Insufficiently skilled workers in the manufacturing industry leads to disastrous consequences. The industry is struggling to fulfil millions of vacant job roles, and a widening skills gap means as many as 2 million positions could remain empty by 2025. Manufacturing has an immediate need for educated and creative workers, yet acquisition is difficult in a sector known for having a steep learning curve that leaves employees unprepared.
It’s a time of uncertainty. 81% of 6,000 manufacturers polled by the British Chamber of Commerce reported difficulty in recruiting skilled staff recently. Companies are under pressure to upskill and train their employees to ready them for an increasingly digitised sector, while trying to retain what talent they've got.
Training is difficult in any industry, but in manufacturing it is the difference between life and death should something go wrong. But, the industry is plagued with challenges that mean training manufacturing workers isn’t as simple as it should be, leaving businesses in danger of non-compliance.
Knowing the biggest hurdles for training in manufacturing can give your business an advantage when hiring.
The Biggest Challenges Facing Manufacturing Training
The Skills Gap
The manufacturing industry is ripe with jobs and yet, positions are going unfilled. This widespread problem is hitting the global manufacturing landscape hard. The industry is embracing change, from artificial intelligence (AI) to robotics and the Internet of Things (IoT). This emerging technology is transforming the workplace – but is also creating a void of workers missing the necessary skills.
There is a disconnect between technological advancement in the workplace and the knowledge being taught in education. Many workers, particularly those that have been in the industry for some time, are likely to be trained for a single job function. As the manufacturing sector is changing, so too are its requirements and employers want multi-skilled individuals.
Analysts long feared that automation would mean the death of manual labour, but the opposite is happening. More jobs are being created, but the workers don’t have the skills to meet them. To combat the skills gap, manufacturing training needs to be reimagined. Manufacturers need to retrain their workforce to accommodate new technology, while also reinventing the way they work to better accommodate humans. This allows workers to use their ‘soft skills’ more – skills that automation can’t utilise.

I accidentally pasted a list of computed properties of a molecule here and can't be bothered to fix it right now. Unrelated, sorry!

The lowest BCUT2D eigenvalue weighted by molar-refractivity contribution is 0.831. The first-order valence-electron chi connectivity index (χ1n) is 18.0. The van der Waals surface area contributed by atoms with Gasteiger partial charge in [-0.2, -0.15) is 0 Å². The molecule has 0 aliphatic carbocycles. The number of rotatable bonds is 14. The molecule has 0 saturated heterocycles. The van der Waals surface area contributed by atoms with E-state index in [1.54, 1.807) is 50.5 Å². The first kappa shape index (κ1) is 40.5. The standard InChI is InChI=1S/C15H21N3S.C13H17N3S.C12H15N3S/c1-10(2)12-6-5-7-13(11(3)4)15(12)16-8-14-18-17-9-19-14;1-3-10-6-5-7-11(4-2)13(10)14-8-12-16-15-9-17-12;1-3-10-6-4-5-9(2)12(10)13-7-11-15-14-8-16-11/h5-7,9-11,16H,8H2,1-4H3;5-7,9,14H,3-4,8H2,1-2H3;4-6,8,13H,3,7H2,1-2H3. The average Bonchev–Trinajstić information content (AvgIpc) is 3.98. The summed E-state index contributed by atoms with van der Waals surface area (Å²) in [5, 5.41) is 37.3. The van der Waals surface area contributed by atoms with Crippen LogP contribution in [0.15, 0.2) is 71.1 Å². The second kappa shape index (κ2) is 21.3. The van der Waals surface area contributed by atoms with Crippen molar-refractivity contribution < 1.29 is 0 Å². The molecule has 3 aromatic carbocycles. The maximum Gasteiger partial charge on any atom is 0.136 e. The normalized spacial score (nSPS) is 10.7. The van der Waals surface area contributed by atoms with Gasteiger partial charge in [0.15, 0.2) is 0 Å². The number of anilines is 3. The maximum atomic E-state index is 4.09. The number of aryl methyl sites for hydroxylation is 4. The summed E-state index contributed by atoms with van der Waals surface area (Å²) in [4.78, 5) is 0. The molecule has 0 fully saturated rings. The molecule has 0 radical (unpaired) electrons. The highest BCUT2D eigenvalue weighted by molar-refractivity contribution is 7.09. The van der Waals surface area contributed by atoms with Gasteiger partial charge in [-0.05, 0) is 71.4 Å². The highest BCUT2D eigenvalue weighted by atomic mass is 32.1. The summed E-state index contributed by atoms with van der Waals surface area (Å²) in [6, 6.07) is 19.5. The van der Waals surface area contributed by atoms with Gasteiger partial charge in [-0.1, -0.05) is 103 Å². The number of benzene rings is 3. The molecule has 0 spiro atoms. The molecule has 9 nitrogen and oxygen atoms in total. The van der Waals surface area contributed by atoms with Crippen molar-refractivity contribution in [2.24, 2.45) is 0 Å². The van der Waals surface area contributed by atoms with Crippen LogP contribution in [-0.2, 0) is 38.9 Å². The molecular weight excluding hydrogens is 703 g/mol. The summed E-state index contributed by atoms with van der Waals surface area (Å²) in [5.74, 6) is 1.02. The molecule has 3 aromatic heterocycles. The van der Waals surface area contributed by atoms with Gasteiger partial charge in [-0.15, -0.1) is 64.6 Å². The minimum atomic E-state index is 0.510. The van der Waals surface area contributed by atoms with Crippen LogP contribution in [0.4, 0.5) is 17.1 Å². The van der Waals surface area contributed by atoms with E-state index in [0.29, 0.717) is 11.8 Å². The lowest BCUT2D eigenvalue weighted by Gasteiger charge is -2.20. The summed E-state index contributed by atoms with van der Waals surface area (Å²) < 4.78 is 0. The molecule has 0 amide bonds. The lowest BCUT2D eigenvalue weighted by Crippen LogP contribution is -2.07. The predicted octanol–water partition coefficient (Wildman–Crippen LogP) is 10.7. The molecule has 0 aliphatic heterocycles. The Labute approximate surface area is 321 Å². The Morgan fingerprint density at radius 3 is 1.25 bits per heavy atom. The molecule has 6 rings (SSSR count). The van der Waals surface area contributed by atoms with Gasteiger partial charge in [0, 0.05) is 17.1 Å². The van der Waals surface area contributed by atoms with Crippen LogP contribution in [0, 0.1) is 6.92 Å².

High Training Costs
Training in the manufacturing industry can be very expensive. Manufacturing requires specialist skills that can’t be taught through online courses or eLearning programmes, needing the involvement of skilled trainers to ensure a safe working environment.
Instructor-led training (ILT) is expensive but often necessary to teach employees the processes they need, and it’s costly bringing people from different locations together to train. In fact, there’s a variety of issues that bring up the cost of physical training:
Because of the scope of the training required, cost is one of the biggest challenges of manufacturing training. Physical, on-site training doesn’t just hurt financially however – productivity is slowed when everyone is gathered for hours to train. Manufacturing training isn’t fast and needs to be thorough to ensure compliance, yet lost hours are detrimental to a business.
Retaining Talent and Employee Turnover
Keeping the talent you have is just as important as hiring new employees. Retaining skilled workers is crucial to avoid repeating the lengthy, expensive training process and prevent productivity from stalling.
Preventing employee turnover starts as early as the hiring process. Engage your newest hires with a constructive onboarding process. This involves a clear explanation of the job role and the working environment, including health and safety matters and what’s expected of the employee. By identifying what your business is looking for in a potential candidate, you can tailor training for those that require it.